GENEALOGIST Maureen Howes is well versed in the criminal antics of Suffragette Emily Wilding Davison, but she was taken aback when it was suggested she may have a record of her own.
The 74-year-old, who is the Davison family historian, has recently published the book Emily Wilding Davison: A Suffragette’s Family Album about the background of the tragic Derby protester, using never-before-published family archives.
But she was shocked when she visited the Amazon site where her book is for sale to see a sponsored link for a record checker application under the heading ‘Maureen was arrested?’.
“I couldn’t believe it,” she said.
“I was upset at first because people might think I have a criminal record. It is probably because Emily had a criminal record and by mistake they have put my name there.
“I think the best way to deal with it is to treat it as a joke.
“In September I will be 75 so getting a criminal record at this age is really something.”
It is not the only mishap there has been with the site as a Kindle link to the book had to be taken down temporarily when it was listed under different authors. It is now back up under Mrs Howes’ name.
“We are calling it the Emily Factor,” she said. “I can only assume that Emily is trying to get a message to me.”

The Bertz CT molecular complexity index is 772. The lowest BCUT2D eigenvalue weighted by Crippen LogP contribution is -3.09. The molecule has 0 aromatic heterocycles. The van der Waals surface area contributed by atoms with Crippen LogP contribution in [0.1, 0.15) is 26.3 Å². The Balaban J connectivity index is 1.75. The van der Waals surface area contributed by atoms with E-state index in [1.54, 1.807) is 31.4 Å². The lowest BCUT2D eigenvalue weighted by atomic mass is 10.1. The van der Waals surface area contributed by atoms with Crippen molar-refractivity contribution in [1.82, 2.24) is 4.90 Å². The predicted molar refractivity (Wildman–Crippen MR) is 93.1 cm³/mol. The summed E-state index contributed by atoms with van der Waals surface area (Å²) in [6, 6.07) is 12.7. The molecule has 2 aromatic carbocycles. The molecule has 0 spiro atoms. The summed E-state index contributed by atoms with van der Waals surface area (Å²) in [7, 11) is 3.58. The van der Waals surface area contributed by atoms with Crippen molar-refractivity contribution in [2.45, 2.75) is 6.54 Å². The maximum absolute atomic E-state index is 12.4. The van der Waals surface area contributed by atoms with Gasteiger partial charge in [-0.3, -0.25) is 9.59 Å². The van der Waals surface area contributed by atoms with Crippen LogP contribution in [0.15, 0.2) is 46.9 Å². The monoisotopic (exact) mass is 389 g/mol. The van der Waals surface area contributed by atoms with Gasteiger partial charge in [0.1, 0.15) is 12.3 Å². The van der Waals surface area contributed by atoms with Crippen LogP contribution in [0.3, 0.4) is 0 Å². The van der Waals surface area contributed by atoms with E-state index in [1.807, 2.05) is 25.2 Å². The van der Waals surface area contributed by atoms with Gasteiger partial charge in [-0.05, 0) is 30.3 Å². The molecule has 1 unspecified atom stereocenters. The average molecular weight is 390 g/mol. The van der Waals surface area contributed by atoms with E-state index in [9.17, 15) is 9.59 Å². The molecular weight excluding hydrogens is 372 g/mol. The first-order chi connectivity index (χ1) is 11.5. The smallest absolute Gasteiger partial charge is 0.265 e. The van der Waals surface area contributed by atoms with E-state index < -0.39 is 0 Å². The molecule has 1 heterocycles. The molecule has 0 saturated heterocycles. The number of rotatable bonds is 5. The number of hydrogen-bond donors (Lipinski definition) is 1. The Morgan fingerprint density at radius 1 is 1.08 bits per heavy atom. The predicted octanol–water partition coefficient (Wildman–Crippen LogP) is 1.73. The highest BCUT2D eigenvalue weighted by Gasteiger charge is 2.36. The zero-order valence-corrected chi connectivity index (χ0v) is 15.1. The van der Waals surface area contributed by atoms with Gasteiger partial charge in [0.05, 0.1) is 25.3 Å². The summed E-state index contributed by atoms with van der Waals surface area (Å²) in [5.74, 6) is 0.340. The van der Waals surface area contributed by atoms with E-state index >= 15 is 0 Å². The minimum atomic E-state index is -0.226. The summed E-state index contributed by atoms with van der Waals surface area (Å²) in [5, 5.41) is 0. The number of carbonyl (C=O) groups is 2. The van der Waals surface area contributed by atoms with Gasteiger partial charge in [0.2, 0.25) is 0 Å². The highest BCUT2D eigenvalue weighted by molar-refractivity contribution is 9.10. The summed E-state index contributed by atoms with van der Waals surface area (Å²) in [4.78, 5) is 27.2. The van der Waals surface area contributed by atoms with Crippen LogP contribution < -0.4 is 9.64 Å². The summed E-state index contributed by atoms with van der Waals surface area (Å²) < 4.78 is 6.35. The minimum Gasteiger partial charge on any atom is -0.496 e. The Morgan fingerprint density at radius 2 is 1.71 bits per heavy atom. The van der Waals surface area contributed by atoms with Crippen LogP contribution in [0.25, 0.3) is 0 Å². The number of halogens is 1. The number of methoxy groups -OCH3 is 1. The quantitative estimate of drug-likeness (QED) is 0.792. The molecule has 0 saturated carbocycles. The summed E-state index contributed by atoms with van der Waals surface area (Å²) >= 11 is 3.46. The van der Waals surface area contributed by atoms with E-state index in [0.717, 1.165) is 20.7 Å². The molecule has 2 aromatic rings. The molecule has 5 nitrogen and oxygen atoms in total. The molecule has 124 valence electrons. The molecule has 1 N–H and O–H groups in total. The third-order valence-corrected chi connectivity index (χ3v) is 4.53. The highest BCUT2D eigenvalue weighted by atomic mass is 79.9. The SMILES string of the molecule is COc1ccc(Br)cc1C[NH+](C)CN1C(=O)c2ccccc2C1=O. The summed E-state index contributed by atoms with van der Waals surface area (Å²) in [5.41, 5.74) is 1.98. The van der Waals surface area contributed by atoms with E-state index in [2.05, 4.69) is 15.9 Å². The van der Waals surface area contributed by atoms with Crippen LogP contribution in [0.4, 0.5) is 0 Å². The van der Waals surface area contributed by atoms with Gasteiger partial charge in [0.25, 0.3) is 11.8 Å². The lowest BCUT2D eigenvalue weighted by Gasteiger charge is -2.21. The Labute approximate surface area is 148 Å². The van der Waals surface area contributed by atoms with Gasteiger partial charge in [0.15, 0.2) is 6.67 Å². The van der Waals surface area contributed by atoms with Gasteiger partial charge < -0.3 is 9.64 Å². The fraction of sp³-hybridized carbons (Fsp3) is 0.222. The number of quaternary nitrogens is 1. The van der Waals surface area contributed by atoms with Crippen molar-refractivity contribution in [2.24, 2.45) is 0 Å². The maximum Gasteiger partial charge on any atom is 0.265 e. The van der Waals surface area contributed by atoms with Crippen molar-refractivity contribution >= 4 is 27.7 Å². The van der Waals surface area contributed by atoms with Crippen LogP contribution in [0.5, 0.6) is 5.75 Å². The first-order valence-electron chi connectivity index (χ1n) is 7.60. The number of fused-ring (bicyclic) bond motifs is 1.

Copies of the book are flying off the shelves, with none left at publisher The History Press and a re-print scheduled for August.
Emily Davison is known around the world as the women’s rights’ campaigner who died after she was struck by the King’s horse at the Epsom Derby of 1913 when she stepped onto the track, attempting to pin the Suffragette colours to its reins.
Mrs Howes played a major role in the centenary commemorations of Emily’s funeral in Morpeth on June 15 after bringing family members together through her work. And she was delighted to continue to make links on the day itself.
She said: “When I went to see Emily’s plaque unveiled at Tattenham Corner at Epsom at breakfast in the hotel there were two ladies wearing Suffragette colours, who said they were from Bath.
“I saw them again at the Town Hall on the centennial weekend and they told me I had a picture of their grandparents in my book. It was the Wood family so I realised they must be related to Irving Rutherford. I got them together and we discovered that Irving was their great aunt.
“That was one of the best things that happened — to put this family together.”
The Wood family descend from Emily’s aunt Isabella and her husband Robert Wood.